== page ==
Sigal Ben-Porath, in a recent book of essays about schools (Education, Justice and Democracy, eds. Danielle Allen and Rob Reich), has some useful things to say. Some of it is just taking note of the general condition:
In deeply diverse societies, education that aims to develop common values is continually challenged by individuals and groups who subscribe to value systems that they assume would be upended by certain aspects of substantive democratic citizenship. The pursuit of commonality seems always to trigger concerns about the loss of identity. An important response to these concerns is offered by diversity liberalism… Liberal theorists thus tend to focus on containing diversity within the polity and define citizenship as a form of identity as a way of responding to challenges from individuals’ affiliation with other subnational (or supranational) groups. (“Education for Shared Fate Citizenship,” E, J and D, pp. 83, 86).
Fair enough. Or rather, “fair enough” enough. “Diversity liberalism” makes us all give up a little of what makes us special, so that we can all get along together. If I believe that those who worship a different deity from mine are heretics and should be burned alive, I must refrain from putting that belief into practice, and articulate that belief only as a historical relic (what a group used to believe), a view about a perfect world (in an ideal theocracy, here’s what would happen), or an intimation about a future world (when eventually the truth is revealed, you will see that I was right, and…). Or we keep our conflicts out of public spaces and complain in private. Or we agree on matters of procedure, so that the outcome, whatever it be, will be one that each of us owns and admits. Backing away from the idea that cosmopolitanism should replace powerfully held, nonreflective community beliefs, Ben-Porat holds up equality of participation and procedure as the antidote to accusations of brainwashing (p. 95).
Ben-Porat borrows from Bernard Williams the recommendation that “Having a sense of ourselves as members of a community of fate entails telling ourselves (true) stories about how we came to be connected” (cited, p. 88). This is good; thus a British citizen named Ng or Patel can forget about any supposed differences with the “native Britons” and add his or her story to the tale of the tribe as it came to be today.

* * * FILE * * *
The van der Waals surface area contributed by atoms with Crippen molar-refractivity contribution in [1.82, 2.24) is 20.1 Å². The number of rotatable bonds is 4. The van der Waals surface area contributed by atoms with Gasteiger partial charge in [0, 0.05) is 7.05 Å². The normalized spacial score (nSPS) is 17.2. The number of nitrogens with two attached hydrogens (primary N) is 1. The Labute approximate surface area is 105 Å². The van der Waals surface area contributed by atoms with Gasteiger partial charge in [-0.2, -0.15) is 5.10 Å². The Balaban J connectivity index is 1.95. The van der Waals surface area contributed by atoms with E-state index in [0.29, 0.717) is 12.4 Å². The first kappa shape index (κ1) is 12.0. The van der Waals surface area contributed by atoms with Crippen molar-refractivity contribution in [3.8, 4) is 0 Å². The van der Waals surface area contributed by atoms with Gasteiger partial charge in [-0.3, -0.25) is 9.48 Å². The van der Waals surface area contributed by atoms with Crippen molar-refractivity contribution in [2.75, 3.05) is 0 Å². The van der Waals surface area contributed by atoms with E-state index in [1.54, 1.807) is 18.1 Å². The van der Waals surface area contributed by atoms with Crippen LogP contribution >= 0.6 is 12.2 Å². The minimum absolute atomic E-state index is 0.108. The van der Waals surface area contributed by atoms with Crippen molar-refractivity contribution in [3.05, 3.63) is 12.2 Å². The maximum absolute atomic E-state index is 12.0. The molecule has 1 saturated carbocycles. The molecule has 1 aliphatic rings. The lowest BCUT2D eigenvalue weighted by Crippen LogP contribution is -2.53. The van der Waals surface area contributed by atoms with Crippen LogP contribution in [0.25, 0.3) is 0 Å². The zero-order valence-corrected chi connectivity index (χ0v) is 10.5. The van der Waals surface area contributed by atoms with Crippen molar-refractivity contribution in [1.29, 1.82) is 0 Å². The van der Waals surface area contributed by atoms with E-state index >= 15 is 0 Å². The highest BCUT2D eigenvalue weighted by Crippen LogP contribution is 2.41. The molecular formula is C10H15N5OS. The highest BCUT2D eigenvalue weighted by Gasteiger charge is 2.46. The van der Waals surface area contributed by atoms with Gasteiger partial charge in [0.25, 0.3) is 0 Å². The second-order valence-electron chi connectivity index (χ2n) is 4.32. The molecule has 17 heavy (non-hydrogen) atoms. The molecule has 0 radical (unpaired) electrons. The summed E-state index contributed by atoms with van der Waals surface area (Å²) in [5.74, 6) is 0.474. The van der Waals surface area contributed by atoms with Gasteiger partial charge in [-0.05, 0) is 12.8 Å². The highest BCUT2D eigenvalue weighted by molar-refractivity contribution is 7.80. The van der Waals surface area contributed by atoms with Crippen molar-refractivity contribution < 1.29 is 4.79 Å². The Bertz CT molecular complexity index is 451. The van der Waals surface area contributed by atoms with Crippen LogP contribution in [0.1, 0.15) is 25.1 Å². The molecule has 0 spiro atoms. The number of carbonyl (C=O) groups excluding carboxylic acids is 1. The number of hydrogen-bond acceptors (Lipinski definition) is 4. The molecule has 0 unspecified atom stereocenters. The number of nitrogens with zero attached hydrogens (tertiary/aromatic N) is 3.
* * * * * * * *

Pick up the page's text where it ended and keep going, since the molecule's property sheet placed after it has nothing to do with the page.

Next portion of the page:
“Shared fate,” however, is a mainly future-pointing category. This is the great change it brings to the theory of nationhood that emphasizes common origins. It sees the nation as “always a work in progress” (p. 91). What kind of a fate do we want to have, given that we will have it together and assuming that we can do something (through education) to affect it? Such a question addresses participants (particularly, schoolchildren) as having a stake in the future condition of the group.
As much as I like the idea of “shared fate,” it doesn’t address dimensions of inequality or religious diversity that have to do, very specifically, with the imagined future. Among “deeply diverse societies,” would Ben-Porat include the population of Israel and its occupied zones? Even the set of people holding Israeli citizenship includes a lot of people who are probably not conceiving of the future in the same way, or imagining themselves journeying off into it together–and I’m not just talking about an apocalyptic future.
Even less apocalyptically (but quite seriously), think of this mere policy measure: Social Security was invented to rescue people from the bad “shared fate” of getting through their old age without an income. For decades now, however, the gap in economic conditions between the people who are going to have to anticipate living on Social Security and those who have other irons in the fire is wide. Most of the influence over how we plan and discuss the future national budget resides with people for whom cutting Social Security benefits doesn’t involve any real or imagined pain, and who also probably can’t imagine a reversal of fortune that would land them in the category of Social Security dependents. Education, too, was invented, back in the cave days, as a way of preparing people for the challenges in their individual and collective futures. But if a certain pool of people are heading to a happy future along a path of well-designed, well-financed education, and another, larger pool are heading down a path of underfunded, incoherent, poorly-planned, incomplete education, and no conceivable future is there to switch people from one pool to the other, it will be hard to make the members of the two pools think of themselves as having a single “shared fate.”
Affirmative action was supposed to do this. Presumably, putting kids from different races in the same classroom would cause friendships to blossom and create a culture of mutual concern. I’m sure this has happened in many cases, but if you read the newspapers, you see a great deal of griping by well-off white people and the occasional half-hearted defense of the already weakened system. The reason, I suppose, is that nobody sincerely believes that people of all backgrounds in this country share a common fate. Some people here are going to heaven (or to the earthly image thereof) and some of us are going to hell. No wonder then that the weak devices meant to mitigate the parting of the ways aren’t taken seriously.
Only the North Koreans can bring us together with their indiscriminately destructive missiles. Or will the East Coasters consider this a problem for the West Coasters to deal with?